Wing Commander Gav Parker shows off the 'jet for the Nintendo generation'
The RAF has declared the Eurofighter Typhoon aircraft capable of carrying out ground attacks, as well as its original air defence role.
The hi-tech fighter jets, costing £67m each, have been upgraded and training exercises have been taking place.
Critics say the Typhoon is an outdated Cold War weapon, unsuitable for modern wars against terrorists and insurgents.
But the RAF says the upgrade means the fighter will be able to operate more effectively in Iraq and Afghanistan.
BBC defence correspondent Caroline Wyatt says the need for a operationally flexible aircraft has been highlighted by current operations where battles are fought against a mobile enemy without an air force.
This is not yet Afghanistan - it's the Nevada desert and an excercise called Green Flag West
The new equipment fitted to the Typhoon includes a laser designator pod which enables data to be downloaded to laptop style devices held by forward air controllers on the ground.
By seeing exactly what is coming through the Typhoon's pod the controllers can guide a pilot onto the target, which can then be destroyed with pinpoint accuracy.
The RAF describes the improved Typhoon as "a new generation of aircraft" with technology that increases the amount of information available to the pilot.
Commander-in-Chief of the RAF, Air Chief Marshal Sir Clive Loader said: "The declaration of Typhoon being multi-role capable is a truly significant step in the development of this remarkable aircraft.
'Agile, adaptable, capable'
"This latest capability upgrade gives the Royal Air Force the most operationally flexible aircraft it has ever had."
Training exercises have been taking place in the US from the Nellis Air Force Base in Nevada.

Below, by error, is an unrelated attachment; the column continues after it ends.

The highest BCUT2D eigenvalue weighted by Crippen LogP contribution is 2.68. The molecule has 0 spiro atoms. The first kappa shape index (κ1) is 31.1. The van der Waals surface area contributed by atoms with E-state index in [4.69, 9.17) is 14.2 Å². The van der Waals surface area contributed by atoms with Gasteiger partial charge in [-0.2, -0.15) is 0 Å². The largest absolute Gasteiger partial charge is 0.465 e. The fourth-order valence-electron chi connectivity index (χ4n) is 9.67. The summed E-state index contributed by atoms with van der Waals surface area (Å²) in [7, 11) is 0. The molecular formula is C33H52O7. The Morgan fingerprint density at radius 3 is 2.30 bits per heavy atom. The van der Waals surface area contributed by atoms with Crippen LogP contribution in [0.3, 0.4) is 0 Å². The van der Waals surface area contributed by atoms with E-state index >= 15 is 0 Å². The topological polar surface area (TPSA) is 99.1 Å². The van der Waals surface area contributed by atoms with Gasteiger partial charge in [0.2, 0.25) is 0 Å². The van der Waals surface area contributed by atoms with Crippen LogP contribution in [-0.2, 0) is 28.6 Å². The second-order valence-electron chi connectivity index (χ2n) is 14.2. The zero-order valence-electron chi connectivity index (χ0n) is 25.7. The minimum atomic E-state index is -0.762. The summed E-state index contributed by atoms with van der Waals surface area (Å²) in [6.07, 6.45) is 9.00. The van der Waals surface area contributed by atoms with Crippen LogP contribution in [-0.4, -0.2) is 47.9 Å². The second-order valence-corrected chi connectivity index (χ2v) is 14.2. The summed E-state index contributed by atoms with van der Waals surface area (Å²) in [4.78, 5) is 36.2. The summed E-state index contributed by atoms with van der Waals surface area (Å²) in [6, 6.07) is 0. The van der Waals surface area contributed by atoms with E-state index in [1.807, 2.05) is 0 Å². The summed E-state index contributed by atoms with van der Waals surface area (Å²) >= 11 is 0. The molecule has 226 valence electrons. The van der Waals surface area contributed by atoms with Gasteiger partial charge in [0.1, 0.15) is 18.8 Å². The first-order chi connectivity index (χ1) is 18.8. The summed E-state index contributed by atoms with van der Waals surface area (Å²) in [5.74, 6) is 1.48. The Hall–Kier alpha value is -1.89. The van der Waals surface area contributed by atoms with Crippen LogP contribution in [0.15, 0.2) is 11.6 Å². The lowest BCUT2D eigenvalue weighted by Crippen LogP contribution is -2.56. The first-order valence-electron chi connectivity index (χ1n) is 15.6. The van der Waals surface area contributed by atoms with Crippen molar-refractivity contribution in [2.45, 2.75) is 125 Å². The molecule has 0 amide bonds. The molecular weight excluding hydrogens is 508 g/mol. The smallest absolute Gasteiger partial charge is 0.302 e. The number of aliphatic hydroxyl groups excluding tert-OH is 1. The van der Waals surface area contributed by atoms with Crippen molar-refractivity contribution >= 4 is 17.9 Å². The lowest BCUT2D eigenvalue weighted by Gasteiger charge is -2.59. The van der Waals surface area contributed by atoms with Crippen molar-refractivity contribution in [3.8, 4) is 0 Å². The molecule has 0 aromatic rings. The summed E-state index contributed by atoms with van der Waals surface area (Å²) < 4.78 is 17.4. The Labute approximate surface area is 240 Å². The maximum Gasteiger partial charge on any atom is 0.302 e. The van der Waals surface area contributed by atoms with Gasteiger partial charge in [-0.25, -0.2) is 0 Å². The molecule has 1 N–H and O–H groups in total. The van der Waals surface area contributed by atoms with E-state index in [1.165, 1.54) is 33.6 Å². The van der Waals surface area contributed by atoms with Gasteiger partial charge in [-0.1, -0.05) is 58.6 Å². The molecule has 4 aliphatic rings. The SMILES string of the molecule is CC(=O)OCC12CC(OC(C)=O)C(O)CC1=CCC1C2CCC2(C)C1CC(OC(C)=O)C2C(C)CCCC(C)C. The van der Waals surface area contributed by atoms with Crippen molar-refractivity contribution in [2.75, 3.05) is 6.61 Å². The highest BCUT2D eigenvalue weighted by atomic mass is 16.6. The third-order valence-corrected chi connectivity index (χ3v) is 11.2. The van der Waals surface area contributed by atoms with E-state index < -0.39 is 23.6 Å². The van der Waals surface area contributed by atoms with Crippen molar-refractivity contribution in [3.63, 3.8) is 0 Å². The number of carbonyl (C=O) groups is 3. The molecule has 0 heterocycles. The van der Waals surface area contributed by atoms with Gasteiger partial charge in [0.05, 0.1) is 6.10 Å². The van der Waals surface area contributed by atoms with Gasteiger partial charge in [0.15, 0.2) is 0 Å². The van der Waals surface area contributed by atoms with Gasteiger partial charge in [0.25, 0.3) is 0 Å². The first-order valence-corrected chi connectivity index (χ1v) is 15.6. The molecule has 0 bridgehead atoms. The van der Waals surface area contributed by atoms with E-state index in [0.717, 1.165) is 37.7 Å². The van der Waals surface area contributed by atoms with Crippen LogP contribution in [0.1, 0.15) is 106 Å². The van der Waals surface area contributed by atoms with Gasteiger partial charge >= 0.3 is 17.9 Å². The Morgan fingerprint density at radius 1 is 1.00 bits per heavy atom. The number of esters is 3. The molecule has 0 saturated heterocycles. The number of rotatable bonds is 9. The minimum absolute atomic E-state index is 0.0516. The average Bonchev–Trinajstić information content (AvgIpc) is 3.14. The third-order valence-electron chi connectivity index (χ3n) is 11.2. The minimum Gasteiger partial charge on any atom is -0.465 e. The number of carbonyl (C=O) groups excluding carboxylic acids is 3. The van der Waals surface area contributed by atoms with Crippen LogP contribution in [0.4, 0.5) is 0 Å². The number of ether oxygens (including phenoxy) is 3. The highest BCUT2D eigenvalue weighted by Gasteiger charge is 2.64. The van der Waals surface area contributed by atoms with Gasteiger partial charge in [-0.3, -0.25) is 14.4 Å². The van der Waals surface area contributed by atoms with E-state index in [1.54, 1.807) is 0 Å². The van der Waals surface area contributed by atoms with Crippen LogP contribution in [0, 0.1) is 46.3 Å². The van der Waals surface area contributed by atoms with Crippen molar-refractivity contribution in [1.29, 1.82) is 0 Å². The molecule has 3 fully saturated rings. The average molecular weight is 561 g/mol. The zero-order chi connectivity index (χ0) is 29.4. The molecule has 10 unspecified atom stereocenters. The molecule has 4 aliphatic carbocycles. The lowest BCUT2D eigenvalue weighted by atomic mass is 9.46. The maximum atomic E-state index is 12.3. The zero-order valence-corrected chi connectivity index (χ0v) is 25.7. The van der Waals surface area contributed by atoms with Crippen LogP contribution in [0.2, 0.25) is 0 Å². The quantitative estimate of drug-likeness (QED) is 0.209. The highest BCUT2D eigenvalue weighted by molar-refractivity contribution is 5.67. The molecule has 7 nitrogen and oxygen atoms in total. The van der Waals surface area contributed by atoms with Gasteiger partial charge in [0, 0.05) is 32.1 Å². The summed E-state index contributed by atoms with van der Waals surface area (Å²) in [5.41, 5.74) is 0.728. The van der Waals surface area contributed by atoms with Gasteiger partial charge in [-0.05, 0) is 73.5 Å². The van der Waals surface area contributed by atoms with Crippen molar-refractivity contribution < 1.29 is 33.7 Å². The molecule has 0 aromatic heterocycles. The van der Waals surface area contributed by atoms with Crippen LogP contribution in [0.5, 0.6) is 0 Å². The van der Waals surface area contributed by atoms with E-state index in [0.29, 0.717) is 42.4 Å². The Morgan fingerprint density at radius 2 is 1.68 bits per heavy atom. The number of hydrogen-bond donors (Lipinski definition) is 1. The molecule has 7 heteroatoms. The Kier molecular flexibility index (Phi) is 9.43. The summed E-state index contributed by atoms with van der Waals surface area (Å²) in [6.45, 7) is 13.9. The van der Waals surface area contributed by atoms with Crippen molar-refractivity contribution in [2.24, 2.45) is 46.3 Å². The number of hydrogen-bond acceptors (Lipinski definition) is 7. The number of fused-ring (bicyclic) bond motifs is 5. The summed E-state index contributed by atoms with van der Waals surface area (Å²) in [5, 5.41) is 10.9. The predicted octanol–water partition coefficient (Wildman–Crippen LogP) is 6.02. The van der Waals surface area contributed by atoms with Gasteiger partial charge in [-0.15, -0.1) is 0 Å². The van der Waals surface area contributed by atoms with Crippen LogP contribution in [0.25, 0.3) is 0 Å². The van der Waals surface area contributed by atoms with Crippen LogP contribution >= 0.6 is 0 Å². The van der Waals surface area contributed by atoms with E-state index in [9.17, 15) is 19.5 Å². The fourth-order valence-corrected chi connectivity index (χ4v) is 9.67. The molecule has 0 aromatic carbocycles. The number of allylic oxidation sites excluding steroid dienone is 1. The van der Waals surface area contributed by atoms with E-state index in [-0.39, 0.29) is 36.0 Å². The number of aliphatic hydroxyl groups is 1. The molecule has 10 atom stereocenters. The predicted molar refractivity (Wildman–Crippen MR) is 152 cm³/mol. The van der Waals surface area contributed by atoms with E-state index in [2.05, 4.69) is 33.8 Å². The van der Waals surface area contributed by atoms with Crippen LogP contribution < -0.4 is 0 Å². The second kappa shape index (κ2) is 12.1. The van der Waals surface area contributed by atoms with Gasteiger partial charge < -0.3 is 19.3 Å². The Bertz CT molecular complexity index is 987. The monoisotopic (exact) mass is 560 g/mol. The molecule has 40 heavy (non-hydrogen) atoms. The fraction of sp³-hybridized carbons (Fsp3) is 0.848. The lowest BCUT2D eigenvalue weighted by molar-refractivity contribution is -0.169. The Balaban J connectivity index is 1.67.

Speaking from Nellis, Group Captain Stuart Atha, Station Commander of RAF Coningsby, where the planes are based, said: "What we have in Typhoon is a world-beating aircraft.
"The mantra in the RAF is, 'agile, adaptable and capable' and that is precisely what this aircraft is."
The RAF has ordered 144 Typhoons, which can accelerate from standing to take-off in under seven seconds.
And anyone who believes that we will only ever fight insurgents is wrong - there is always the risk that one day we will face a sophisticated enemy again
So far, nearly 140 have been built by a consortium of European firms - EADS, Alenia Aeronautica and BAE Systems - although there have been international rows over the project, with France pulling out to develop its own aircraft.
The aircraft were originally conceived during the 1970s to combat fast and sophisticated Soviet fighter jets.
Since then the enemy has changed - and with Britain's armed forces increasingly engaged in a ground-based counter-insurgency role, some critics have questioned the Typhoon's relevance to modern warfare.
Independent defence expert Paul Beaver believes that that aircraft is "much maligned".
He said: "The new equipment, such as laser-guided bombs used with satellite technology, makes the Typhoon an effective ground-attack aircraft, particularly when used in conjunction with helicopters.
"And anyone who believes that we will only ever fight insurgents is wrong - there is always the risk that one day we will face a sophisticated enemy again."
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